Let’s Get Together For Guildford

Dear Sir

I read with great interest and some regret the letters in the Surrey Ad (21st February) setting out criticism of Cllr Mansbridge and Guildford Borough Council – however merited the correspondents may feel their comments were.

The job of balancing the forward-looking process of preparing Local Plans with the backward-looking nostalgia that many residents rightly have for the status quo is tough at the best of times.  Never more than now.

Yes, the Local Plan is years late; yes, there has been a dysfunctional sequence in the process (it surely would have been better to have the debate about how many homes, how much growth and what infrastructure improvements were required BEFORE setting out the list of possible sites); yes, the Council is under siege.

It is worth pointing out that:

  • Guildford Vision Group has been advocating a Master Plan for the town which was to be generated through a cathartic process of ‘conversation’ with all stakeholders, facilitated by professional master planners (allowing the Council and Community to engage openly, objectively and fearlessly in a debate about issues and opportunities) – not a NIMBY approach but a pragmatic approach to ensure the town centre can accommodate much development as it reasonably can – based on a consensus of stakeholders;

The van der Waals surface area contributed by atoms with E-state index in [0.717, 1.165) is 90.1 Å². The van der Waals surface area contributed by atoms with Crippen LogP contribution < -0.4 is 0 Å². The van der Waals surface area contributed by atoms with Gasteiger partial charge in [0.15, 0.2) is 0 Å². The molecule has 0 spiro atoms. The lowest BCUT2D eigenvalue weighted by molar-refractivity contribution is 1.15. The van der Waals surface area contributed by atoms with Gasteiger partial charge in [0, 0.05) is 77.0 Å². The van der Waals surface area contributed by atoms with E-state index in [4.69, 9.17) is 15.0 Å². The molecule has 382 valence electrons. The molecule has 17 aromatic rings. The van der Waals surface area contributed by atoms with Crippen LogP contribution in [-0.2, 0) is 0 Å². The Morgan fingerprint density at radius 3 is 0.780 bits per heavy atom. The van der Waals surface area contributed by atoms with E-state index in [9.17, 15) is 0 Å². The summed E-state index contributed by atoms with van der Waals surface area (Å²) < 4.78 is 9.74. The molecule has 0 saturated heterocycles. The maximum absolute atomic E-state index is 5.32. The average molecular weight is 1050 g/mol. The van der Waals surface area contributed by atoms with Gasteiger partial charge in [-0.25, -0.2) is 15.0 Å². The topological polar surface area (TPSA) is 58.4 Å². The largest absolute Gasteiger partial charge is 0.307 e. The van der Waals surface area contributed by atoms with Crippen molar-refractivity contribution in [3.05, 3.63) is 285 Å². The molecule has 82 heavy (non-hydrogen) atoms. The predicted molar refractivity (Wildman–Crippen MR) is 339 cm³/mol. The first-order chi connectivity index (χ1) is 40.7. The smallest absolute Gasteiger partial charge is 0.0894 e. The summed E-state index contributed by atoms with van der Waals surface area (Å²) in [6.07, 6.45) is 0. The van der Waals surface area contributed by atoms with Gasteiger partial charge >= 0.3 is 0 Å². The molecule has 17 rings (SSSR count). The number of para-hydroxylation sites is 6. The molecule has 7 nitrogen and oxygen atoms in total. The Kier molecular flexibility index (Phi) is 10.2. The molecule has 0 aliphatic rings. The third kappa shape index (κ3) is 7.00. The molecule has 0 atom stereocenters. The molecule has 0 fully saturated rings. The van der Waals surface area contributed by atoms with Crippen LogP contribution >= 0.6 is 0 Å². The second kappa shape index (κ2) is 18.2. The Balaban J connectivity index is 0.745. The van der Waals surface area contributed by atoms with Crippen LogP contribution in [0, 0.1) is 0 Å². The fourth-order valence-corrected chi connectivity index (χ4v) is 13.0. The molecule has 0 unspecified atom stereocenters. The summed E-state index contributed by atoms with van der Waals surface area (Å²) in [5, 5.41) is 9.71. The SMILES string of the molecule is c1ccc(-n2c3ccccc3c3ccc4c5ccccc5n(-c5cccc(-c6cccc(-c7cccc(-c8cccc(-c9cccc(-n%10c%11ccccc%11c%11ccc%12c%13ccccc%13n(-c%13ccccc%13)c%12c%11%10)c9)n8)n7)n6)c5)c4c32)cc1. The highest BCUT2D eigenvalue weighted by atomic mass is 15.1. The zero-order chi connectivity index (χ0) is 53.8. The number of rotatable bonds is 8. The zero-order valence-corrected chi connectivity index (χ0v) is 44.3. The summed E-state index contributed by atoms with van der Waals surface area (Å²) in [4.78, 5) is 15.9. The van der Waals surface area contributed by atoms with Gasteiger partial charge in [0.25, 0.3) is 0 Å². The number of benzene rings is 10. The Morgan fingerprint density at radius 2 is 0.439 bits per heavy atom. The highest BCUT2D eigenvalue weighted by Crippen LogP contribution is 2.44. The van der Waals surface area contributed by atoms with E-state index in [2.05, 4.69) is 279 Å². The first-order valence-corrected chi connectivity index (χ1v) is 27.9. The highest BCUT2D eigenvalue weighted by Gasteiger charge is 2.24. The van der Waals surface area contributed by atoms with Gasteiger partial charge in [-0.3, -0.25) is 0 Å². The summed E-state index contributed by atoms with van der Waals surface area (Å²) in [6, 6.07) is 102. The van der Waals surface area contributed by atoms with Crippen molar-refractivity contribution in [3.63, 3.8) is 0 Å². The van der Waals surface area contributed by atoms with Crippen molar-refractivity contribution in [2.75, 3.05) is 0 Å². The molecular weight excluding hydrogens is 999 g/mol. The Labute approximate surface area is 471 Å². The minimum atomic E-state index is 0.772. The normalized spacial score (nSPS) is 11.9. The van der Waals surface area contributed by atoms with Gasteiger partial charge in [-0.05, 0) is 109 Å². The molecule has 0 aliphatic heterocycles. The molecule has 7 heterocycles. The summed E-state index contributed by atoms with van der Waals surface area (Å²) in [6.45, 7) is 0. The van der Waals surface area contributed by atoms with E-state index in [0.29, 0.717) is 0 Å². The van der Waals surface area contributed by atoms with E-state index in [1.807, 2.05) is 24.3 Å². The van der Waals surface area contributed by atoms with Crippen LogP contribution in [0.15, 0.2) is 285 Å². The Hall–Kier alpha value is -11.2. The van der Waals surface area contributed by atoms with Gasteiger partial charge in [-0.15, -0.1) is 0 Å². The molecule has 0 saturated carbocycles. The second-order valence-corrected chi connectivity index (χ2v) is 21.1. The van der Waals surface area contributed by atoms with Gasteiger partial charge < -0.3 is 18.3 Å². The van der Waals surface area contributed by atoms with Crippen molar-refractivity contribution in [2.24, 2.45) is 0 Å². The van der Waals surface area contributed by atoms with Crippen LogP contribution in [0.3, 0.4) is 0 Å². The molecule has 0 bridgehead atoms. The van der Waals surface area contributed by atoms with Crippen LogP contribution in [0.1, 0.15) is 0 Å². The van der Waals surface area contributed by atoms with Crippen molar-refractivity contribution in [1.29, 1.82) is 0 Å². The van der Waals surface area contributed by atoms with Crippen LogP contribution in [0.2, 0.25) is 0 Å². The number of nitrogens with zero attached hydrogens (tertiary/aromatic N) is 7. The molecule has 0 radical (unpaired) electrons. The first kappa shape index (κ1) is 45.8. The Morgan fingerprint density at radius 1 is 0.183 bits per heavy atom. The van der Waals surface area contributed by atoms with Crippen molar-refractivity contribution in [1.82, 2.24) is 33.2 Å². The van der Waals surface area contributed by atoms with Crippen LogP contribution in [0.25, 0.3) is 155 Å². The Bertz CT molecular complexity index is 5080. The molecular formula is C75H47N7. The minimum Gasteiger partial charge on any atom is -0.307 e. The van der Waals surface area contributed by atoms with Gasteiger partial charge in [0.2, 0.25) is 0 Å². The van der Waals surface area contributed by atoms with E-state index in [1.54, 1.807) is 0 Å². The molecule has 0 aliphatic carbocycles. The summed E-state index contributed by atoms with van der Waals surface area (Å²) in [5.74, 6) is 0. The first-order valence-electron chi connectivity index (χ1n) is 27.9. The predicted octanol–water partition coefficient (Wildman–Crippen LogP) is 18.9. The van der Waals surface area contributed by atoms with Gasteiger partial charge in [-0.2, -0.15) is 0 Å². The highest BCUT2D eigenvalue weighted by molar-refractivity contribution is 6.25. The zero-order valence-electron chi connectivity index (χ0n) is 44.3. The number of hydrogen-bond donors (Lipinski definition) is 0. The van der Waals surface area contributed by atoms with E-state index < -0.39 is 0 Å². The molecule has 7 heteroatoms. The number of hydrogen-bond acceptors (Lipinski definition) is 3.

• The Guildford Society has set itself an objective target in responding to the Local Plan process to forensically examine the data and not to weigh into site-specific arguments – not a NIMBY approach but an attempt to ensure that the decisions that need to be taken are made on the basis of sound data and comprehensive analysis. (If the data is good and the analysis is clear and defensible, we should be able to help direct our Councillors and officers to arrive at a sustainable, successful Local Plan that lays the foundation for future generations to enjoy living in Guildford as we do);